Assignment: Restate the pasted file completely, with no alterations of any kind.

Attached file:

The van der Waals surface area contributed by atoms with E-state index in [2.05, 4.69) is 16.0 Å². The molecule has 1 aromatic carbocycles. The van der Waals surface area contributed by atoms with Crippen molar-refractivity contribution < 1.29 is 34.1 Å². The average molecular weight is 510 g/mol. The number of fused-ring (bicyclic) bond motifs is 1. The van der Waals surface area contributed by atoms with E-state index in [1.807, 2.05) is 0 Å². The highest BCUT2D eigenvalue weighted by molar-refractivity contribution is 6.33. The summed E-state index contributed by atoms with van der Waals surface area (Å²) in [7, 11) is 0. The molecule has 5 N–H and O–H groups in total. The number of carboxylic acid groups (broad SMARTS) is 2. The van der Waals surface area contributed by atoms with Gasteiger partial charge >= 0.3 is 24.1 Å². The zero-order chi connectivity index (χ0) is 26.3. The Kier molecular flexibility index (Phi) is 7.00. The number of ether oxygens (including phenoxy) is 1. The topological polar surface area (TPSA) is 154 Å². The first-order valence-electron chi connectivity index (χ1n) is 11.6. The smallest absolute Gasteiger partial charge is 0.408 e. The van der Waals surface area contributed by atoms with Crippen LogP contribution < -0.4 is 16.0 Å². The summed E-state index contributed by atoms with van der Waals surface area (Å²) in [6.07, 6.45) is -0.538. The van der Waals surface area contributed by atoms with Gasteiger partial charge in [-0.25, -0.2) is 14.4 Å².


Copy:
The van der Waals surface area contributed by atoms with E-state index in [2.05, 4.69) is 16.0 Å². The molecule has 1 aromatic carbocycles. The van der Waals surface area contributed by atoms with Crippen molar-refractivity contribution < 1.29 is 34.1 Å². The average molecular weight is 510 g/mol. The number of fused-ring (bicyclic) bond motifs is 1. The van der Waals surface area contributed by atoms with E-state index in [1.807, 2.05) is 0 Å². The highest BCUT2D eigenvalue weighted by molar-refractivity contribution is 6.33. The summed E-state index contributed by atoms with van der Waals surface area (Å²) in [7, 11) is 0. The molecule has 5 N–H and O–H groups in total. The number of carboxylic acid groups (broad SMARTS) is 2. The van der Waals surface area contributed by atoms with Gasteiger partial charge >= 0.3 is 24.1 Å². The zero-order chi connectivity index (χ0) is 26.3. The Kier molecular flexibility index (Phi) is 7.00. The number of ether oxygens (including phenoxy) is 1. The topological polar surface area (TPSA) is 154 Å². The first-order valence-electron chi connectivity index (χ1n) is 11.6. The smallest absolute Gasteiger partial charge is 0.408 e. The van der Waals surface area contributed by atoms with Crippen LogP contribution < -0.4 is 16.0 Å². The summed E-state index contributed by atoms with van der Waals surface area (Å²) in [6.07, 6.45) is -0.538. The van der Waals surface area contributed by atoms with Gasteiger partial charge in [-0.25, -0.2) is 14.4 Å².